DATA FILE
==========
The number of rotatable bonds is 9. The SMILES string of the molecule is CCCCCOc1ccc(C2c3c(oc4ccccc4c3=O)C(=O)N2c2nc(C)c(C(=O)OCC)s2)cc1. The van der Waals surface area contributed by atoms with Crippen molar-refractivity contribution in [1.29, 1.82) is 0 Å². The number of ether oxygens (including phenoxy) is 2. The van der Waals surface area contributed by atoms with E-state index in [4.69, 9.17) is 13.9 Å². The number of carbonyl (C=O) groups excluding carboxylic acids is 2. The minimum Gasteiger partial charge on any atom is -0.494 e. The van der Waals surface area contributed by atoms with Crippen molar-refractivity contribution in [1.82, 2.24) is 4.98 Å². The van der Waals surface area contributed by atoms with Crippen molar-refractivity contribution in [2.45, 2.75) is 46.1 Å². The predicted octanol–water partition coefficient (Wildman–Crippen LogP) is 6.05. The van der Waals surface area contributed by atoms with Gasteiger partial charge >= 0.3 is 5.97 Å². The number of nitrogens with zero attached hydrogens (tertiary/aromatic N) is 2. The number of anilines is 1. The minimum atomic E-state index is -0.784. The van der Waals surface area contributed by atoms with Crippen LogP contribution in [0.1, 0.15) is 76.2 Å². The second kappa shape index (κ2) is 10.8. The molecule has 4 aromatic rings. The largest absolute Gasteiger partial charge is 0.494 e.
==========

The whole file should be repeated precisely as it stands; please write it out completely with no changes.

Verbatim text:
The number of rotatable bonds is 9. The SMILES string of the molecule is CCCCCOc1ccc(C2c3c(oc4ccccc4c3=O)C(=O)N2c2nc(C)c(C(=O)OCC)s2)cc1. The van der Waals surface area contributed by atoms with Crippen molar-refractivity contribution in [1.29, 1.82) is 0 Å². The number of ether oxygens (including phenoxy) is 2. The van der Waals surface area contributed by atoms with E-state index in [4.69, 9.17) is 13.9 Å². The number of carbonyl (C=O) groups excluding carboxylic acids is 2. The minimum Gasteiger partial charge on any atom is -0.494 e. The van der Waals surface area contributed by atoms with Crippen molar-refractivity contribution in [1.82, 2.24) is 4.98 Å². The van der Waals surface area contributed by atoms with Crippen molar-refractivity contribution in [2.45, 2.75) is 46.1 Å². The predicted octanol–water partition coefficient (Wildman–Crippen LogP) is 6.05. The van der Waals surface area contributed by atoms with Gasteiger partial charge >= 0.3 is 5.97 Å². The number of nitrogens with zero attached hydrogens (tertiary/aromatic N) is 2. The number of anilines is 1. The minimum atomic E-state index is -0.784. The van der Waals surface area contributed by atoms with Crippen LogP contribution in [0.1, 0.15) is 76.2 Å². The second kappa shape index (κ2) is 10.8. The molecule has 4 aromatic rings. The largest absolute Gasteiger partial charge is 0.494 e.